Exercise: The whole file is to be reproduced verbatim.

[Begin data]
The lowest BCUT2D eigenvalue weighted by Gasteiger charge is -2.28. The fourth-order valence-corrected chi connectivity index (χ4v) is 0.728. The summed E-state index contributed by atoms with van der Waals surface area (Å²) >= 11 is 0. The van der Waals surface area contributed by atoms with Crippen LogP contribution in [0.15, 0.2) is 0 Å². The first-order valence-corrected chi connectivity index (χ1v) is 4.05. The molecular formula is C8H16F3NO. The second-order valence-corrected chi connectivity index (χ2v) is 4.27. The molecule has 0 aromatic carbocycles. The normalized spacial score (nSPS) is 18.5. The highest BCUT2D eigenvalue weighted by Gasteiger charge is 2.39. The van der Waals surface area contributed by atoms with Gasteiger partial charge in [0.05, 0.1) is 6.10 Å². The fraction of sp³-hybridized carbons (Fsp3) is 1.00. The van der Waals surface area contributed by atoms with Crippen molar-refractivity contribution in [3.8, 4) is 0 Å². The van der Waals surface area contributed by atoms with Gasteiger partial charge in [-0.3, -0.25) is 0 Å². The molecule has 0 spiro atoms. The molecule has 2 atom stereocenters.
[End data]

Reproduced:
The lowest BCUT2D eigenvalue weighted by Gasteiger charge is -2.28. The fourth-order valence-corrected chi connectivity index (χ4v) is 0.728. The summed E-state index contributed by atoms with van der Waals surface area (Å²) >= 11 is 0. The van der Waals surface area contributed by atoms with Crippen LogP contribution in [0.15, 0.2) is 0 Å². The first-order valence-corrected chi connectivity index (χ1v) is 4.05. The molecular formula is C8H16F3NO. The second-order valence-corrected chi connectivity index (χ2v) is 4.27. The molecule has 0 aromatic carbocycles. The normalized spacial score (nSPS) is 18.5. The highest BCUT2D eigenvalue weighted by Gasteiger charge is 2.39. The van der Waals surface area contributed by atoms with Gasteiger partial charge in [0.05, 0.1) is 6.10 Å². The fraction of sp³-hybridized carbons (Fsp3) is 1.00. The van der Waals surface area contributed by atoms with Crippen molar-refractivity contribution in [3.8, 4) is 0 Å². The van der Waals surface area contributed by atoms with Gasteiger partial charge in [-0.3, -0.25) is 0 Å². The molecule has 0 spiro atoms. The molecule has 2 atom stereocenters.